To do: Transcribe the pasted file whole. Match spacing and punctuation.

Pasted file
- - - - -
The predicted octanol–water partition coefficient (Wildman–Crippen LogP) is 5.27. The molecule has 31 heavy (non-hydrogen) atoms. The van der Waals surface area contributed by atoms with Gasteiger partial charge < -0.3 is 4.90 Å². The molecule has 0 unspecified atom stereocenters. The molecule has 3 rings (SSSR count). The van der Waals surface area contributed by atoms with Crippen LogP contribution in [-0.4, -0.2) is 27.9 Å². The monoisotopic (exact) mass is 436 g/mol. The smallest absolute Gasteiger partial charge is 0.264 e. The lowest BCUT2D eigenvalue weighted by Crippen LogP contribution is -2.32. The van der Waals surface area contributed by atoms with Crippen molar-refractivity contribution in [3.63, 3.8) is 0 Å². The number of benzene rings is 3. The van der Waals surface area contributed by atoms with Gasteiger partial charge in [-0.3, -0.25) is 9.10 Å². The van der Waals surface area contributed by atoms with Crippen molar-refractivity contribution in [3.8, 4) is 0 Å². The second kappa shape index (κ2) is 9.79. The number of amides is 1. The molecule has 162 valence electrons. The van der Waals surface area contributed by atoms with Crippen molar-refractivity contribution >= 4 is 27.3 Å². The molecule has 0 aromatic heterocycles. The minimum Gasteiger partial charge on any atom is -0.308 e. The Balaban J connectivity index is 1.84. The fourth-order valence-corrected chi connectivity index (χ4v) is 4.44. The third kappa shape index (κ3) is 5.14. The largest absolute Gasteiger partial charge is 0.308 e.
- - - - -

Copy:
The predicted octanol–water partition coefficient (Wildman–Crippen LogP) is 5.27. The molecule has 31 heavy (non-hydrogen) atoms. The van der Waals surface area contributed by atoms with Gasteiger partial charge < -0.3 is 4.90 Å². The molecule has 0 unspecified atom stereocenters. The molecule has 3 rings (SSSR count). The van der Waals surface area contributed by atoms with Crippen LogP contribution in [-0.4, -0.2) is 27.9 Å². The monoisotopic (exact) mass is 436 g/mol. The smallest absolute Gasteiger partial charge is 0.264 e. The lowest BCUT2D eigenvalue weighted by Crippen LogP contribution is -2.32. The van der Waals surface area contributed by atoms with Crippen molar-refractivity contribution in [3.63, 3.8) is 0 Å². The number of benzene rings is 3. The van der Waals surface area contributed by atoms with Gasteiger partial charge in [-0.3, -0.25) is 9.10 Å². The van der Waals surface area contributed by atoms with Crippen molar-refractivity contribution in [3.8, 4) is 0 Å². The second kappa shape index (κ2) is 9.79. The number of amides is 1. The molecule has 162 valence electrons. The van der Waals surface area contributed by atoms with Crippen molar-refractivity contribution >= 4 is 27.3 Å². The molecule has 0 aromatic heterocycles. The minimum Gasteiger partial charge on any atom is -0.308 e. The Balaban J connectivity index is 1.84. The fourth-order valence-corrected chi connectivity index (χ4v) is 4.44. The third kappa shape index (κ3) is 5.14. The largest absolute Gasteiger partial charge is 0.308 e.